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City students tour ancient Egypt
Patrick Henry Elementary School second-graders Brandon Hernandez (left) and Nicholas Fisher “mummify” balloons using glue and newspaper as they learn about burial practices in ancient Egypt. (Contributed photo by Kim Barto)
Thursday, April 26, 2012
By KIM BARTO -
Second-graders at Patrick Henry Elementary School took a virtual trip through time recently to learn about ancient Egypt.
Wearing decorated collars and headdresses in the style of Egyptian royalty, students rotated classrooms doing hands-on activities to learn about different aspects of the ancient culture. A grant from the Martinsville Schools Endowment funded the craft supplies.
Students wrote their names in Egyptian hieroglyphics, learned about ancient crops and inventions, “mummified” balloons and painted King Tut’s burial mask as they learned about Egyptian burial practices.
“They look forward to it very much. They get so excited, and these activities solidify the learning,” said teacher Lori Gongora, part of the second-grade teaching team that received the grant.
As part of the second-grade history curriculum, students learn about ancient Egypt and how it contributed to the present world in terms of architecture, inventions, the calendar and written language. The Egyptians gave us the 365-day calendar, which was necessary so they could keep track of the Nile’s annual flooding, students learned. The Egyptians depended upon the floods to irrigate their crops.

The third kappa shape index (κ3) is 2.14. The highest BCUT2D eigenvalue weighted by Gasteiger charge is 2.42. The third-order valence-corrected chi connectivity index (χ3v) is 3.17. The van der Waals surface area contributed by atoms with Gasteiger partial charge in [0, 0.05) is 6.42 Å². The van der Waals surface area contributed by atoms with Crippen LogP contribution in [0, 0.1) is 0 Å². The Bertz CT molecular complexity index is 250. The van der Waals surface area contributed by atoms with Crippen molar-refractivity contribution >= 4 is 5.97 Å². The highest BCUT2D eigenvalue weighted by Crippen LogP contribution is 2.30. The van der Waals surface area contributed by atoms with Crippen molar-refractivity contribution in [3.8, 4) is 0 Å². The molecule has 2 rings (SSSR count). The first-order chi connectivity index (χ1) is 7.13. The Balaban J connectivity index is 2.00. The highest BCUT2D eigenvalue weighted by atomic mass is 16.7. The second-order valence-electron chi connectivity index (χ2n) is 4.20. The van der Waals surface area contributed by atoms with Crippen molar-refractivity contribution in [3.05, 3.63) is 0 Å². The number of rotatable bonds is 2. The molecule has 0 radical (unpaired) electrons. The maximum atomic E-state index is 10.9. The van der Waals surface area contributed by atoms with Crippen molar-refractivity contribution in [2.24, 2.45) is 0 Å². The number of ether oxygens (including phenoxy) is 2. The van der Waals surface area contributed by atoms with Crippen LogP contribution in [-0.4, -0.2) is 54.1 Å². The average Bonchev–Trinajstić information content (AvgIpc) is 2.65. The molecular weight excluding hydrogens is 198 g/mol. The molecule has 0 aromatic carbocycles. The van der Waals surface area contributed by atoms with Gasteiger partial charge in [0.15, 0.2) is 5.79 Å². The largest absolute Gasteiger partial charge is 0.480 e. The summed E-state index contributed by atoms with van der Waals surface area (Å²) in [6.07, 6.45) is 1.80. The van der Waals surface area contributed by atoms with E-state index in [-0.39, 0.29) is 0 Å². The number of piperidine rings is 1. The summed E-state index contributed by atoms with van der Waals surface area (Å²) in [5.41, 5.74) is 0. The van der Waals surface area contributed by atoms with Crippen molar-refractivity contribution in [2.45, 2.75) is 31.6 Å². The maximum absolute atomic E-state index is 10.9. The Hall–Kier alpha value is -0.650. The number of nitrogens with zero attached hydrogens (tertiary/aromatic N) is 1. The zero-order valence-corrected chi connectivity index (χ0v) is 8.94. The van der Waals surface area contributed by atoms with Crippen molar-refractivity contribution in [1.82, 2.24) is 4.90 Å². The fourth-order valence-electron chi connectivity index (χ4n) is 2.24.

Other Egyptian inventions still in use today include the clock and paper, which was first made with papyrus.
“There’s a bunch of stuff we learned about Egypt,” second-grader Zion Thornton said, such as that “they had riches.” His favorite activity was “painting King Tut, because you get to paint.” However, the real King Tut’s mask was made out of gold, he said.
Students also learned biographical facts about King Tut. “He was the youngest king,” said Savannah Brown.
Celden Reedy learned, “He died mysteriously when he was 19.”
“It’s real cool,” Spencer Hairston said of the Egyptian projects. “I like the part about mummies.”
The Egyptian project was part of the fourth round of classroom grants awarded annually since the endowment was created, bringing the total awarded to more than $16,600. The fund was established in 2007 to support innovative, curriculum-based programs and projects in the city schools that would not otherwise be possible in the school budget.
The intent of the endowment is to build up principal over time, earning interest that is used to award grants to teachers for these projects. As the fund grows, so will the amount of interest available for grants over the years.
Funding comes entirely from community donations and fundraising events. The endowment is a component fund of the Martinsville Area Community Foundation, and donations are tax-deductible. For more information on the endowment and the programs it supports, visit www.martinsville.k12.va.us, call 403-5827, or “like” the Martinsville Schools Endowment on Facebook.
(Editor’s note: Kim Barto is community outreach and grants coordinator for the Martinsville Schools.)